Saturday, August 04, 2007

Is the sky really falling?

Reading some of the commentary, you would think the financial sky was falling. The trouble is that bearish commentators are always telling whoever will listen that the sky is falling, even on the financially sunniest of days. Some of these people are simply praying that markets will fall further because they have vested interests in market volatility, either through short positions on assets and indexes or that they are waiting to buy assets on the cheap or they simply collect transaction fees (commisions, etc.) and benefit from the greater transaction flow the comes with volatility.

Some of them had been betting a year ago that the Fed would have cut interest rates several times by now and are simply in denial about the underlying strength of the real economy and they have utilized widespread anxiety over markets as leverage to talk up their misguided outlook (for the sky to fall.)

Some of them see Bear Stearns as being "wounded" and now these financial vultures are trying to talk down markets in hopes of making a financial killing from Bear's misfortunes.

There is a semi-decent article on MarketWatch.com by  Rex Nutting and Nick Godt entitled "Credit debate rages on extent of emerging 'crunch' - Is an economic Katrina poised to overtake the financial system's levees?" which does cover a bit of both sides of the debate over whether there is really a credit crunch. They say:

While the stock market's gyrations are proof that credit-crunch fears are on the mind of many investors, thus far only a minority of market participants say they believe it will happen. Most seem to think it's far-fetched, largely because the global economy is strong, with ample reserves of liquidity.

"I think the market wants to believe that we're pretty much done with the shakeout, that the economy has been OK, and that the impact is more of a financial-related impact than an economic impact," said Paul Nolte, director of investments at Hinsdale Associates. "As long as those economic numbers stay solid, then we're fine."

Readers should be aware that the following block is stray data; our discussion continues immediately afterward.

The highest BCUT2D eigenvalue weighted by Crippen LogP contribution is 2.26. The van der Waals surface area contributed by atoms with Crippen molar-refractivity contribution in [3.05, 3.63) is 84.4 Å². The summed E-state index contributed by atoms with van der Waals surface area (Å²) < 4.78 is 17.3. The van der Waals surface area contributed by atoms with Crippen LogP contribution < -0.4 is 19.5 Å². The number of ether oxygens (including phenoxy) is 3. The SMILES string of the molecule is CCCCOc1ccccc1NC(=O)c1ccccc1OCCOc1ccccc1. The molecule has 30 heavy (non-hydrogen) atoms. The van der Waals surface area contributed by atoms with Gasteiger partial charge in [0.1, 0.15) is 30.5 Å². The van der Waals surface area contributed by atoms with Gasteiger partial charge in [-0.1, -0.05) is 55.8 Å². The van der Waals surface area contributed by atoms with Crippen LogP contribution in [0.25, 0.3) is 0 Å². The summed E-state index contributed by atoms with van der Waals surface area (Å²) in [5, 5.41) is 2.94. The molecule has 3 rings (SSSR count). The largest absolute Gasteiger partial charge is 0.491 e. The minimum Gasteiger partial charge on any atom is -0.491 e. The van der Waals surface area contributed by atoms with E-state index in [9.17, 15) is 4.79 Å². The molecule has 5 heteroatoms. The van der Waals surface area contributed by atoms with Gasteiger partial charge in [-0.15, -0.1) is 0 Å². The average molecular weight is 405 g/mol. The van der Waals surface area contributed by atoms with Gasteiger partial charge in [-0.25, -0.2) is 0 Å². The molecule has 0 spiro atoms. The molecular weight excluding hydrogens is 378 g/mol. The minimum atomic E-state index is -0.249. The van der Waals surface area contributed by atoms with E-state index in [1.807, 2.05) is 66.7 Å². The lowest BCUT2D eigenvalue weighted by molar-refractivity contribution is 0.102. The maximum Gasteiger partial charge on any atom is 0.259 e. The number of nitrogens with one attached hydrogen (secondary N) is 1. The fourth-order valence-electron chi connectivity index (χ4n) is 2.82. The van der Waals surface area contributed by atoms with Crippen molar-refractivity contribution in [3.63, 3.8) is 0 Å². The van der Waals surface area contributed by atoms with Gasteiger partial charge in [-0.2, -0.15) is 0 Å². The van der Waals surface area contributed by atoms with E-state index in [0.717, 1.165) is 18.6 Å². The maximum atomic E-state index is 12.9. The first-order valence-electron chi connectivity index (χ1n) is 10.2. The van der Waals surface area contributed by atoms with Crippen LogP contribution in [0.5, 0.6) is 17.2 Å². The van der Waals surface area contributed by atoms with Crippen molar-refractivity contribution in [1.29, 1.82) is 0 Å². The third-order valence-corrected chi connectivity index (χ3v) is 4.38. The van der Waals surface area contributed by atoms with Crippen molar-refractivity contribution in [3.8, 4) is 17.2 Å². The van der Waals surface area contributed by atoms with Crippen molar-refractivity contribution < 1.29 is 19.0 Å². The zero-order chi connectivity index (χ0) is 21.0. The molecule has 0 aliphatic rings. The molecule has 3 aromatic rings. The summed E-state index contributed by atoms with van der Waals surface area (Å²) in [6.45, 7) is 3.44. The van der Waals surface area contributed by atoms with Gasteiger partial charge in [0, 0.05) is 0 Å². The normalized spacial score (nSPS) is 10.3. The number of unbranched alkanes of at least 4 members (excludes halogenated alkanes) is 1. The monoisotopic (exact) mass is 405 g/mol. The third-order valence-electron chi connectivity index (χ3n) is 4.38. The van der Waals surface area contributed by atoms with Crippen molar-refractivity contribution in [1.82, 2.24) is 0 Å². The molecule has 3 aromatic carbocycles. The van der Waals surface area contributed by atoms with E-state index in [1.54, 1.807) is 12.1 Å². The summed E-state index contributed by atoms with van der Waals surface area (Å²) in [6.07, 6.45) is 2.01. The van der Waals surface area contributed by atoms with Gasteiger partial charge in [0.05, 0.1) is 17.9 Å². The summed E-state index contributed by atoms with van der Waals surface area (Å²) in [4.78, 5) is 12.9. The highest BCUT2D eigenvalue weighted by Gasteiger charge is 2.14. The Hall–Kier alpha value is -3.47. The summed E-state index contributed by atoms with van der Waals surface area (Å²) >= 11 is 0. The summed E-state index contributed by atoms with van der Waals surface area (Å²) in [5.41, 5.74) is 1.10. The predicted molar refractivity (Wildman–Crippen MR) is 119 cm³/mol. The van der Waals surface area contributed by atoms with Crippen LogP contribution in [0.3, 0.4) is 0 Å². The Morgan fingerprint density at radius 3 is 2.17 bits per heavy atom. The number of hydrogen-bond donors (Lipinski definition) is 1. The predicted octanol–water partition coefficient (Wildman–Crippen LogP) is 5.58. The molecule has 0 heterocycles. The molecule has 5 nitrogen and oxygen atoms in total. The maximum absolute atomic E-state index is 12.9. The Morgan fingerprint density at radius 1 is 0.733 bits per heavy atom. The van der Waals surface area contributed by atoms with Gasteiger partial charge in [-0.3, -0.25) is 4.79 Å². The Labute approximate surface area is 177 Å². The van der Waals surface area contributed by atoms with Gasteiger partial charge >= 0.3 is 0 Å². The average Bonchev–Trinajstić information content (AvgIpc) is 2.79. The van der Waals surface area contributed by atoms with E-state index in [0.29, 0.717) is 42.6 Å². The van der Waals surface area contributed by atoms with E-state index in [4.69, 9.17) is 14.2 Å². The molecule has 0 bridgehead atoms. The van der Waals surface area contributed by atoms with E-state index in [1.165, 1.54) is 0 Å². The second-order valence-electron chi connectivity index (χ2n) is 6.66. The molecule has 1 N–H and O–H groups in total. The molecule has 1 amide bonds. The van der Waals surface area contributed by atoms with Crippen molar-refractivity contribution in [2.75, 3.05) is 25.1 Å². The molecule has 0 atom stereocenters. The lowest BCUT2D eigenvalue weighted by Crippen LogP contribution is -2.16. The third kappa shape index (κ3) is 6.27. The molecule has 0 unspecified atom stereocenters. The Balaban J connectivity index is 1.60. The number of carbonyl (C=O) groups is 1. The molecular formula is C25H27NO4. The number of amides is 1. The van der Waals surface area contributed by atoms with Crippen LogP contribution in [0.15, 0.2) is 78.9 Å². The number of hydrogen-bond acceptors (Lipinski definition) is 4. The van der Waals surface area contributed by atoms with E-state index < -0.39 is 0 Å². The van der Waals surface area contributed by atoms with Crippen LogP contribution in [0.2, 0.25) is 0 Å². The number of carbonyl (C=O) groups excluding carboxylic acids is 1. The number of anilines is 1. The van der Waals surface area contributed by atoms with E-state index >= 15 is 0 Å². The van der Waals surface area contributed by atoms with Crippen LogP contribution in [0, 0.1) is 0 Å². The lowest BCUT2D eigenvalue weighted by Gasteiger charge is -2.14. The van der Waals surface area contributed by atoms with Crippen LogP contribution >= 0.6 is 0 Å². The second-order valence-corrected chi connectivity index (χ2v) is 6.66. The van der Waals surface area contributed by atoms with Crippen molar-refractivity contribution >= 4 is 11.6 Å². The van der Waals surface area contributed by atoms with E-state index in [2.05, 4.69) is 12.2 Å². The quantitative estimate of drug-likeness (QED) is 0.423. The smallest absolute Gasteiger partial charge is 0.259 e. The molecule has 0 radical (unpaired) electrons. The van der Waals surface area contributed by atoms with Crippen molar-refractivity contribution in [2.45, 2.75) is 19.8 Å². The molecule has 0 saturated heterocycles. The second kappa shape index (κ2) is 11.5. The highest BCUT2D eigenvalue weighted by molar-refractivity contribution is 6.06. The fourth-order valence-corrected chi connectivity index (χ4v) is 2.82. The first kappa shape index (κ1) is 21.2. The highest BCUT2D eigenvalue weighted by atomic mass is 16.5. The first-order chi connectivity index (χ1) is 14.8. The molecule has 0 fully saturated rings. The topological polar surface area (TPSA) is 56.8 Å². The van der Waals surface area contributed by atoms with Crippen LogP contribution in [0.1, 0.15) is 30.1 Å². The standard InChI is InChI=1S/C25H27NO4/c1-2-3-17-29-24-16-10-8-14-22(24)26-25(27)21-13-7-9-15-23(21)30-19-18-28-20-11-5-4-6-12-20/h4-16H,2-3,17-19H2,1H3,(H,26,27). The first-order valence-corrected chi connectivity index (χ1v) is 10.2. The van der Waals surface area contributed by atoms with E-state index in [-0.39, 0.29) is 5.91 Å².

Despite some signs that the carnage in the subprime sector has already slowed consumer spending growth, the problem is still mostly a financial one, said Tony Crescenzi, chief bond market strategist for Miller Tabak & Co., who asserts that corporations still have a ready source of funding for projects that will help the economy grow.

The loss of funding for the leveraged buyouts is a "yawn." Crescenzi said. "Good riddance to LBOs," which add no value to the economy except in the very long run.

In a research note to clients this past week, Crescenzi pointed to several factors that "weigh against the possibility of a broader credit crunch and make it likely that market turmoil will subside and credit formation will return to levels sufficient to power continued economic expansion."

Among Crescenzi's positive factors: Corporations are flush with cash and other highly liquid assets, some $1.7 trillion by one account. Banks are well capitalized. Money-supply growth rates are strong worldwide.

Incidentally, Fed officials continue to say "No." Some people are misguidedly expecting or hoping that the Fed will indicate a bias towards cutting rates in  their announcement after the FOMC meeting on Tuesday (August 7), but that is simply out of the question. The Fed may mention recent turmoil, but only as an aside and will mostly say that the economy is in decent shape and that inflation remains their biggest concern.

As a final bit of guidance, please not that the financial markets have always had a distinct manic-depressive character. A couple of weeks ago we saw some of the manic side with a new Dow high, and these past two weeks we saw some reasonable profit taking which has gotten blown out of proportion as the depressive side took over. Bottom line: wait a few weeks and the markets will have a whole new perspective. Never a dull moment.

-- Jack Krupansky

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